CJD and other prion diseases includes:
- Sporadic CJD
- Genetic CJD and other forms of inherited prion diseases
- Aquired forms of prion disease
- Iatrogenic CJD (iCJD)
- Variant CJD (vCJD)
Sporadic CJD a rapidly progressive disease that has no known cause but is believed to be the result of a spontaneous conformational change in the native prion protein. It occurs at random in about 1 to 2 people per million of the population per year and accounts for 85%–90% of all cases of prion disease. sCJD mainly affects, people in the 50–70 year age group. The length of the illness can vary but sporadic CJD is often recognised for its rapid progression, with survival usually only 3–6 months, however, exceptions do occur in the age of onset, symptoms and the duration of illness.
Genetic CJD and other forms of inherited prion diseases
Genetic forms of prion disease, depending on the country, usually accounts for only 10 – 15% of cases of CJD. Other forms of inherited human prion disease are Gerstmann-Sträussler Scheinker Syndrome (GSS) and Fatal Familial Insomnia (FFI).
- Familial CJD (fCJD)
- Gerstmann Sträussler Scheinker Disease (GSS)
- Fatal Familial Insomnia (FFI)
Genetic forms of CJD are often recognised from a family history of the illness in two or more first degree blood relatives and a patient’s DNA can be tested for a mutation of the prion protein gene (PRNP), however, very often there is no family history of similar illness in the proband and the patient may be the first person within a family found to have a mutation in their PRNP.
In genetic forms of CJD, there is a mutation in the prion protein gene that is typically inherited in families in an autosomal dominant fashion, meaning that from generation to generation approximately 50% of family members will carry the mutation and develop CJD ie in general each person carrying the genetic mutation has a 50% chance of passing it onto each of their children. Someone carrying the gene will most likely develop the illness in their lifetime, however, there is no test to know when, or if they will live long enough to actually become symptomatic.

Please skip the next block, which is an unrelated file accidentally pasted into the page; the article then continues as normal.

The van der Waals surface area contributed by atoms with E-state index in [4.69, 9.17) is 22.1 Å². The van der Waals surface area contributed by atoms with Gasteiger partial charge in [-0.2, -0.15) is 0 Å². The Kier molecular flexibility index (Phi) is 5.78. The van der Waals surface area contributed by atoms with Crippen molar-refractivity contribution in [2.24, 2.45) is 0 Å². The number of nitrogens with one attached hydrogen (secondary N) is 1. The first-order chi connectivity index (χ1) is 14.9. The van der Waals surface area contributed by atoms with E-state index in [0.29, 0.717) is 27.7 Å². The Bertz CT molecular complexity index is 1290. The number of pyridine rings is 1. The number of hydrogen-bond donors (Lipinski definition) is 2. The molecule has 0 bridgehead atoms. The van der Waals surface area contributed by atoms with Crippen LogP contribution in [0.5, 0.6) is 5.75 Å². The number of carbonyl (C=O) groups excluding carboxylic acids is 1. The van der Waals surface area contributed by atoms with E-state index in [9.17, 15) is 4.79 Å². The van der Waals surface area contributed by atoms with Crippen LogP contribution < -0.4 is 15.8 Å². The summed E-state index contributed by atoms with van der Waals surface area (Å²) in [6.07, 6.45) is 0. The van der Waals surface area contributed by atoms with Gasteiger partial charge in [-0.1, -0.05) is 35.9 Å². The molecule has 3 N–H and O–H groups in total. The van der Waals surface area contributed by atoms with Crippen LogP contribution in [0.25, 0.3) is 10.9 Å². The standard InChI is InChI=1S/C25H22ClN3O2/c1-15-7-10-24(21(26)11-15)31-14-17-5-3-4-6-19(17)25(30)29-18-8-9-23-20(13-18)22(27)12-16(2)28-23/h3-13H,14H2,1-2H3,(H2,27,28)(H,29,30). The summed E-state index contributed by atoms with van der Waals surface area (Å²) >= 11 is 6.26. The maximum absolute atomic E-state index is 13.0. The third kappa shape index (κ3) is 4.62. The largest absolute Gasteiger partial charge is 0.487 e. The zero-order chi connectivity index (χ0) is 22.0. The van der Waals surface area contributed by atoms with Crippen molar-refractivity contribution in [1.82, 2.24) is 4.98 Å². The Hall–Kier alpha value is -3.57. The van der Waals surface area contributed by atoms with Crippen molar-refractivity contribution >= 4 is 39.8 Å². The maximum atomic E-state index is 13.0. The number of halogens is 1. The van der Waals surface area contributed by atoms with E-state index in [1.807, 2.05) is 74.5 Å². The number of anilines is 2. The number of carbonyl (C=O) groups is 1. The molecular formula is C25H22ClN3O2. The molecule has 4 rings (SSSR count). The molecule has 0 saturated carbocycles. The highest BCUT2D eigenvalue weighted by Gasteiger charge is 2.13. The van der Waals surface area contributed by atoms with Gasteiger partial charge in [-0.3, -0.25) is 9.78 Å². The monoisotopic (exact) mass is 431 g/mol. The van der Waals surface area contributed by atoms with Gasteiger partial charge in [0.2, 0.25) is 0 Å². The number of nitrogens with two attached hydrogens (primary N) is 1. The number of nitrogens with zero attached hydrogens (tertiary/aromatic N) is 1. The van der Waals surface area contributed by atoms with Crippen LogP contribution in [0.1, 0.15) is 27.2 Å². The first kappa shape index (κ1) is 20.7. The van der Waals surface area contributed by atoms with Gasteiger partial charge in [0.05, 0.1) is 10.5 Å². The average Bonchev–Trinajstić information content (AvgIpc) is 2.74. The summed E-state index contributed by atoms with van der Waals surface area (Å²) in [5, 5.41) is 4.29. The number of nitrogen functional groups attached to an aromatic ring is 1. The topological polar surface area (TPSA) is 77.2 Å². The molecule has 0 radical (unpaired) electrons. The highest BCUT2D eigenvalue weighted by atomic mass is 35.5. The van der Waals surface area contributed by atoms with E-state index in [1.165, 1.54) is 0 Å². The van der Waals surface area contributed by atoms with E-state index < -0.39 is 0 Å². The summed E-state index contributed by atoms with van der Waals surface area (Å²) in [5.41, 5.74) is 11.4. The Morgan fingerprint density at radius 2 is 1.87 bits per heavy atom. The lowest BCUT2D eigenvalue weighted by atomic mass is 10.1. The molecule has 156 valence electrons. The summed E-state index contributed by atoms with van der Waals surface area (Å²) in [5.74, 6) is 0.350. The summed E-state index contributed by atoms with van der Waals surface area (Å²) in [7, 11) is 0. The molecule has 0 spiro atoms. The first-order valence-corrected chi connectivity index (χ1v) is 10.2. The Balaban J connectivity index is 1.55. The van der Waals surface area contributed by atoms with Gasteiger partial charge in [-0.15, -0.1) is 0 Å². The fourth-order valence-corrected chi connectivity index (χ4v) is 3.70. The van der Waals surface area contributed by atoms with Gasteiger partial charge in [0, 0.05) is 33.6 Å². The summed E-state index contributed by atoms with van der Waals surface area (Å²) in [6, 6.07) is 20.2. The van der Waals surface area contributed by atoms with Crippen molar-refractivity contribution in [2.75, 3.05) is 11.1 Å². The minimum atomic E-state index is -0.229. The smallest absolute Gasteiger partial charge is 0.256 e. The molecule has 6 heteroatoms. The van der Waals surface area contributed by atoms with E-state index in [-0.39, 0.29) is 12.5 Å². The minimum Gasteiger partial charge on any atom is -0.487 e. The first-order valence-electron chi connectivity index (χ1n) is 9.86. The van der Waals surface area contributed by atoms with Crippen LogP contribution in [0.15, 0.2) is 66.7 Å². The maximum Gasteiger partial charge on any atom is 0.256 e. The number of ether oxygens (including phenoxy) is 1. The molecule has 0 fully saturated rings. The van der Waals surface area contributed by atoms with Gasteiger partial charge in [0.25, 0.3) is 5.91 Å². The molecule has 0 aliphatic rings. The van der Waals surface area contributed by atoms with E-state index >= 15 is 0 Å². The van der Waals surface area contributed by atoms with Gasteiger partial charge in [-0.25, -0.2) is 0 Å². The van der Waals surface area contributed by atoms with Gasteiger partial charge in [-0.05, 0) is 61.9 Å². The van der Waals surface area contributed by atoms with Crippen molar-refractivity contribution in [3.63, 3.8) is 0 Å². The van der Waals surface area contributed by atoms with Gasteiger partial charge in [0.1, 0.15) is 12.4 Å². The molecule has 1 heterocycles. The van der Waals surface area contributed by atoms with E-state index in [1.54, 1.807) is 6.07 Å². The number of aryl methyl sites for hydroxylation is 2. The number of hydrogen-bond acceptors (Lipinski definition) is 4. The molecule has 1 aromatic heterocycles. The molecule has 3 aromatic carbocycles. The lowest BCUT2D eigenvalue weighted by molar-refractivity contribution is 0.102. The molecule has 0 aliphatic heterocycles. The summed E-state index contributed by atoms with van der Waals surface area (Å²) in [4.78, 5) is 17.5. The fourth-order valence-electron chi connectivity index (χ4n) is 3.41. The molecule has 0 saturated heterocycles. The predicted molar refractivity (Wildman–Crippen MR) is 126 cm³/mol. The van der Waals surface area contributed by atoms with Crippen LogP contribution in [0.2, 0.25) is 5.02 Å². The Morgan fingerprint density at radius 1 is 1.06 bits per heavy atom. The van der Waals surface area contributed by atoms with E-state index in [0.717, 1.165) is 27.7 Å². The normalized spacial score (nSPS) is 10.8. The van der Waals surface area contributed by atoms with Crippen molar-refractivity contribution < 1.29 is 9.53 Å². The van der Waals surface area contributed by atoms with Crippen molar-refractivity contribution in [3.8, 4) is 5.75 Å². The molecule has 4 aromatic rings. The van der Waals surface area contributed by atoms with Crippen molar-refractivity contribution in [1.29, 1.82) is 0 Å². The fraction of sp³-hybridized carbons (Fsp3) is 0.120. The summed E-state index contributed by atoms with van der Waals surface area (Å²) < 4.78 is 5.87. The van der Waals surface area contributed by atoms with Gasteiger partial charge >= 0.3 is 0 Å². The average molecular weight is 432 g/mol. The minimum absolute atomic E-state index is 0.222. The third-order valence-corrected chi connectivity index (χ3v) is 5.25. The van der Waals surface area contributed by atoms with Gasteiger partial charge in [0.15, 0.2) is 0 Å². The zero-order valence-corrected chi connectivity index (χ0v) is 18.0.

Most forms of genetic CJD are impossible to differentiate from sporadic CJD and it is not until a gene test is done that a genetic cause can be established. In contrast to Familial CJD (fCJD), patients with GSS often survive for several years and patients with FFI typically suffer from a progressive and untreatable form of insomnia.
Aquired forms of prion disease
Iatrogenic CJD (iCJD)
Although rare this is an acquired form of the disease associated with transmission via medical treatments and surgical procedures. In the mid 1970s it became evident that CJD could be transmitted from one person to another through invasive medical procedures including cornea transplants or contaminated surgical instruments. In the 1980s it was recognised that explanted material, such as human pituitary hormones, for fertility and short stature, dura mater grafts and corneal transplants, accidentally contaminated with prion protein, could also transmit this disease to recipients.